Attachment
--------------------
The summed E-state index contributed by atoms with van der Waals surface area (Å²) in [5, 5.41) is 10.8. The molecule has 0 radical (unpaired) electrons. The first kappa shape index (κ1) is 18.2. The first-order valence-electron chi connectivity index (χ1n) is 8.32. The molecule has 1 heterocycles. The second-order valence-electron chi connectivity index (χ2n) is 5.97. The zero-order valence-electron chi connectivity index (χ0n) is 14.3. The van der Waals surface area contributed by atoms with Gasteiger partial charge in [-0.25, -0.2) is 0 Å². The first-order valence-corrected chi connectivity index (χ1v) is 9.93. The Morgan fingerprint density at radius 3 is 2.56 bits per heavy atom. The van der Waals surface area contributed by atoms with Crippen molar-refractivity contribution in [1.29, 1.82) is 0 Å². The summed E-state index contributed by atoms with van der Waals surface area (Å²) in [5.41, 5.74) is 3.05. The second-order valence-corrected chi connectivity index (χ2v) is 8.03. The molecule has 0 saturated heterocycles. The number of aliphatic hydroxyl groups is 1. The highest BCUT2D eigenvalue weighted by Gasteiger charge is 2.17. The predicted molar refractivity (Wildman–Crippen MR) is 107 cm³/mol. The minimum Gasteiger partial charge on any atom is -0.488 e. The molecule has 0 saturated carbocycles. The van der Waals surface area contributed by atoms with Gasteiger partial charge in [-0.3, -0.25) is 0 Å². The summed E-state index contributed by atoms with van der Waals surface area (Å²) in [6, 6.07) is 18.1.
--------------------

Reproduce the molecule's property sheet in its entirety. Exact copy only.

The summed E-state index contributed by atoms with van der Waals surface area (Å²) in [5, 5.41) is 10.8. The molecule has 0 radical (unpaired) electrons. The first kappa shape index (κ1) is 18.2. The first-order valence-electron chi connectivity index (χ1n) is 8.32. The molecule has 1 heterocycles. The second-order valence-electron chi connectivity index (χ2n) is 5.97. The zero-order valence-electron chi connectivity index (χ0n) is 14.3. The van der Waals surface area contributed by atoms with Gasteiger partial charge in [-0.25, -0.2) is 0 Å². The first-order valence-corrected chi connectivity index (χ1v) is 9.93. The Morgan fingerprint density at radius 3 is 2.56 bits per heavy atom. The van der Waals surface area contributed by atoms with Crippen molar-refractivity contribution in [1.29, 1.82) is 0 Å². The summed E-state index contributed by atoms with van der Waals surface area (Å²) in [5.41, 5.74) is 3.05. The second-order valence-corrected chi connectivity index (χ2v) is 8.03. The molecule has 0 saturated heterocycles. The number of aliphatic hydroxyl groups is 1. The highest BCUT2D eigenvalue weighted by Gasteiger charge is 2.17. The predicted molar refractivity (Wildman–Crippen MR) is 107 cm³/mol. The minimum Gasteiger partial charge on any atom is -0.488 e. The molecule has 0 saturated carbocycles. The van der Waals surface area contributed by atoms with Gasteiger partial charge in [-0.3, -0.25) is 0 Å². The summed E-state index contributed by atoms with van der Waals surface area (Å²) in [6, 6.07) is 18.1.